The Office of the Holy Spirit, pp. 200-201.

Richardson insists that the Spirit has both an external influence, through the word, and an internal influence through its indwelling presence.

The work of the Holy Spirit in the salvation of men hence naturally divides itself into two chapters–1. The influence He exerts from without in the production of faith and conversion; and, 2. The influence he exerts from within, as the Comforter, Helper and Sanctifier of the obedient believer.

The Office of the Holy Spirit, p. 321.

Finally, Richardson concludes that the solution to the need for unity is not theologizing but the Spirit! Indeed, Richardson declares that the Restoration Movement is futile without the empowering work of the Spirit within us.

But, in order to the manifestation of the fruits of the Spirit, the presence of the Spirit himself is necessary. In vain do men weary themselves and the world with plans of reformation; with systems of belief; with schemes of union based on human wisdom. In vain do they imagine themselves to have discovered the secret of the power of the primitive church in its freedom from priestly rule; or in its supernatural gifts; or in any other exterior characteristic. That power was, indeed, wondrous. It was truly a secret, because an interior power, and its secret was the indwelling of the Spirit of God, giving unity, imparting energy, evolving the glorious fruits of Christianity, and presenting to the world, in every disciple, an illustration of the life of Christ–a life of love, and of labor, and of sacrifice for humanity. It is the presence now of this blessed Spirit, in a fuller measure, that is the true want of the Church; but, in order to its attainment, the demons of bigotry and of denominationalism must first be exorcised. The religious world must come and sit at the feet of Jesus, freed from its legion of theologies, and in its right mind, before it can receive his teachings. Men must return to the simple faith of primitive times, and cease forever from those discords and dissensions which, in banishing peace, and substituting human speculations for Divine truth, have largely banished the Holy Spirit from the hearts of religious professors.

The Office of the Holy Spirit, p. 223-224. Richardson concludes that the strength of the early church was not in its primitive “exterior characteristic” but in the inner Spirit.

It’s not the pattern of worship but the Spirit’s transformative work on the heart that empowered the early church! We cannot hope to truly restore the First Century church if we reject the work of Spirit within us to transform us into the image of Christ.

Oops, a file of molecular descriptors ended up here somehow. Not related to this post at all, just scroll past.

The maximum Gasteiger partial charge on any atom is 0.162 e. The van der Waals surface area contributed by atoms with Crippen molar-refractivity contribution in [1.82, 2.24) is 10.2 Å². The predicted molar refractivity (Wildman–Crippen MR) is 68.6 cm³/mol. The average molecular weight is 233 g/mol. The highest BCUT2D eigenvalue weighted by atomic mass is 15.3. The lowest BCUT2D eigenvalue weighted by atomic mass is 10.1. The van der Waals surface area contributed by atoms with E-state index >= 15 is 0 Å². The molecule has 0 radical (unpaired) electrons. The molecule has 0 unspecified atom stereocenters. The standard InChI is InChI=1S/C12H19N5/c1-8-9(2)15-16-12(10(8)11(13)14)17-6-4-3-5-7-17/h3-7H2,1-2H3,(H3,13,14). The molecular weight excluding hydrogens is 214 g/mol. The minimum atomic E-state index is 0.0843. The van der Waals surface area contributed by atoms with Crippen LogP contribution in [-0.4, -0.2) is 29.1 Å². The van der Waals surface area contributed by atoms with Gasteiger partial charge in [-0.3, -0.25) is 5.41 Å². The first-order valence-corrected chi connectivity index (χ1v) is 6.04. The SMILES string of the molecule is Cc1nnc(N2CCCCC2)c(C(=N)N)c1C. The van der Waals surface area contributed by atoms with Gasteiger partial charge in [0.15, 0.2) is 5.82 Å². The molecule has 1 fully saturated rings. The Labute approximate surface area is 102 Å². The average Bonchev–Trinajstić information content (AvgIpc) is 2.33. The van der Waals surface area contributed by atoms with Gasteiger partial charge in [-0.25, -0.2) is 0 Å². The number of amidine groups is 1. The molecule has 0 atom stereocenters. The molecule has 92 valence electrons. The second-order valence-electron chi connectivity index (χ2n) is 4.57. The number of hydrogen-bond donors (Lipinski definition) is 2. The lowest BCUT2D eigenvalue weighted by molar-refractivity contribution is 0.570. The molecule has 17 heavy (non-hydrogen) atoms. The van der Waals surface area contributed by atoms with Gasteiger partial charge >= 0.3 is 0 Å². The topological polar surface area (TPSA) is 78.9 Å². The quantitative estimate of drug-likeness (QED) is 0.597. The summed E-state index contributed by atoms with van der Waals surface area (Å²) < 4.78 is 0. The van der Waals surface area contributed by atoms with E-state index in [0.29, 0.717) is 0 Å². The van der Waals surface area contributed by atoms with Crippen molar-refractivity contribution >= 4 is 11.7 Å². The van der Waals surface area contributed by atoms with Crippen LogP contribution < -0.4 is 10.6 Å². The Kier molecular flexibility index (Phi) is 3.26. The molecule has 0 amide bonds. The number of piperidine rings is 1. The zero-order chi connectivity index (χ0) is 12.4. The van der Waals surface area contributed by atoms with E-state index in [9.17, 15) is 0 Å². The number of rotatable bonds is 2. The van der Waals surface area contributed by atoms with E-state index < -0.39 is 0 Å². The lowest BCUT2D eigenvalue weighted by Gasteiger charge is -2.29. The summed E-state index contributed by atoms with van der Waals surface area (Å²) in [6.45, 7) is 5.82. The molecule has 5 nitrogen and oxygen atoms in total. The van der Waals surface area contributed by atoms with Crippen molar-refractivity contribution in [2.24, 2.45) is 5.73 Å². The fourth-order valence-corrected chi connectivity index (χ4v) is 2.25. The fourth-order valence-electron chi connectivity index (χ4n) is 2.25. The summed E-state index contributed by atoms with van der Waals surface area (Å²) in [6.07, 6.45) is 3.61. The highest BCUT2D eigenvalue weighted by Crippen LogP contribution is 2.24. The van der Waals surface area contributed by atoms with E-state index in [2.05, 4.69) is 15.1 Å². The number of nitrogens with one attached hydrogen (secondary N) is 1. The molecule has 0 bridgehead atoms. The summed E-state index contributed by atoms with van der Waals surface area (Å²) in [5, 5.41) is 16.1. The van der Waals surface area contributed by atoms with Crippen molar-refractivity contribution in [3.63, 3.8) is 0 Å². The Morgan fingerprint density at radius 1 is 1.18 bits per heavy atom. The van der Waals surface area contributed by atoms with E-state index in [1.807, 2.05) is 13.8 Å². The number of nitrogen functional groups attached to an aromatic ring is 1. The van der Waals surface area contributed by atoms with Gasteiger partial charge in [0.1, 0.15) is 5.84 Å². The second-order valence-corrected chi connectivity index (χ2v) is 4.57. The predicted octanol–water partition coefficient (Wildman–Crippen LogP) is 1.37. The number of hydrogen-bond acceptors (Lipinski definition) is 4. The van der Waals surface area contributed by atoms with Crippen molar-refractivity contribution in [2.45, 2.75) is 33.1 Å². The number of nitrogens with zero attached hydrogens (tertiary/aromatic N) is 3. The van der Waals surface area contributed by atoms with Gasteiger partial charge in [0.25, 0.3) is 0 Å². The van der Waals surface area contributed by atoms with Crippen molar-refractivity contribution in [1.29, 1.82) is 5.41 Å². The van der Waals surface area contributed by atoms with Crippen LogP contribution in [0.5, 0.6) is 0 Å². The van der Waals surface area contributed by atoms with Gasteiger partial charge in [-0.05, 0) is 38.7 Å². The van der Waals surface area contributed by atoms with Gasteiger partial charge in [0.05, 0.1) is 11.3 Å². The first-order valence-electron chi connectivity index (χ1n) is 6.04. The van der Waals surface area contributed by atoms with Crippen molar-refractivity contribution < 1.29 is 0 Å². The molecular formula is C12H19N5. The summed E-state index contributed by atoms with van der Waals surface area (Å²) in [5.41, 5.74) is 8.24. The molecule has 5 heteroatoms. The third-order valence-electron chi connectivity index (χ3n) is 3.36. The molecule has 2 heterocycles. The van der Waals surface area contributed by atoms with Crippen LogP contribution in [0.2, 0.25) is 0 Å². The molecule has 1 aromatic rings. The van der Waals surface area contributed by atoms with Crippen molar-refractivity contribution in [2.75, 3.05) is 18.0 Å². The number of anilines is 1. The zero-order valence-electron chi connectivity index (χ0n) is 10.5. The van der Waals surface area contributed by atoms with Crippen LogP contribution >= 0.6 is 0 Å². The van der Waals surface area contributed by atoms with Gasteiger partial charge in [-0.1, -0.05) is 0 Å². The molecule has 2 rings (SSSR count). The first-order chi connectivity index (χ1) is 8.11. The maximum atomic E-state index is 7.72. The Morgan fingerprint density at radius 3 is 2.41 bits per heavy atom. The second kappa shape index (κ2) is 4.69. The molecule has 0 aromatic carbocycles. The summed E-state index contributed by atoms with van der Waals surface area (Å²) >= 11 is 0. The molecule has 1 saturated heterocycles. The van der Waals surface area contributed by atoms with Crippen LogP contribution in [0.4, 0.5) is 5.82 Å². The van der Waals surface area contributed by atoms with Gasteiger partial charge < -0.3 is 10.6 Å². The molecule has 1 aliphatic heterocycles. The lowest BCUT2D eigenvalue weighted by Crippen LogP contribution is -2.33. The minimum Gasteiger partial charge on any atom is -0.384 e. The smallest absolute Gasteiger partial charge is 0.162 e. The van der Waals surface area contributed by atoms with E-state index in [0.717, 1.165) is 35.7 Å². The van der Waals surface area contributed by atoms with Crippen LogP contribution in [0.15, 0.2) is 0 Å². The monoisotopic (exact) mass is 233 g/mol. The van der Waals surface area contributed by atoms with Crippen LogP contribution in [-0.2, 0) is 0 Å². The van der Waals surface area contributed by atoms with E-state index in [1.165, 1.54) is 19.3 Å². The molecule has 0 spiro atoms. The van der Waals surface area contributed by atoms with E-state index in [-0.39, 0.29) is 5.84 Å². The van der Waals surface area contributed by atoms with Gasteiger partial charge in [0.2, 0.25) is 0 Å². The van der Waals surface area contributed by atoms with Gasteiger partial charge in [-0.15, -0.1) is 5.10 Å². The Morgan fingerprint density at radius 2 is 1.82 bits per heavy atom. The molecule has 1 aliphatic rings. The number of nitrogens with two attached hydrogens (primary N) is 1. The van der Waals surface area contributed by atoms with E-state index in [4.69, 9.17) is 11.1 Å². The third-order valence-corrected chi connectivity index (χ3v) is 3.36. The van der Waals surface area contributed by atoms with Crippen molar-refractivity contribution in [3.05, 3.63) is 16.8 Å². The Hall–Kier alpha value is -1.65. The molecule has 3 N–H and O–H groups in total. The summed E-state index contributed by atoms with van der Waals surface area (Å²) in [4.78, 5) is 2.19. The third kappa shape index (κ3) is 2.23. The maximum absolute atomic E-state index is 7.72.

Would that today’s professors spend far more time in the writings of Richardson!

And I pray for the day that the Gospel Advocate teaches the truth as clearly as Richardson does.

I look forward to one day spending time (if that word even applies) in eternity talking with Stone, the Campbells, and Scott. But I imagine I’ll most enjoy sharing thoughts with Dr. Robert Richardson.

PS — After many years of zealously denying the personal indwelling, the Gospel Advocate has been strangely silent on the Spirit for years. The result has been to leave the Churches believing in a powerless Christianity in which our intellects are the sole hope of sufficient obedience and hiding the extraordinary comfort of knowing that God, through his Spirit, has come to live within us to help us make it to the end.

About Jay F Guin

My name is Jay Guin, and I’m a retired elder. I wrote The Holy Spirit and Revolutionary Grace about 18 years ago. I’ve spoken at the Pepperdine, Lipscomb, ACU, Harding, and Tulsa lectureships and at ElderLink. My wife’s name is Denise, and I have four sons, Chris, Jonathan, Tyler, and Philip. I have two grandchildren. And I practice law.
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8 Responses to The Fork in the Road: “The Way of UNITY between “Christian Churches” and Churches of Christ,” Part 11

  1. stephen says:

    I’m so thankful Jesus has given the Holy Spirit to me. Rivers of living water flowing out of my heart (John 7:37-39), despite others best efforts to quench him. I’m sure they don’t mean to, but they ought to stop (1 thess 5:19).

  2. Why have we been taught traditional conclusions over source material? Thank you for sharing. Dr. Richardsons’ writing has brought fresh water to clear the mud of tradition from my convictions that have been fighting tradition. Now I know a little more as to why.

  3. Charles McLean says:

    I continue to be interested in Greg’s own views of the subjects being presented. The mere posting of the words of others is singularly unsatisfying. One can only hope that the combination of preaching and publishing has not finally entirely replaced dialog with monologue.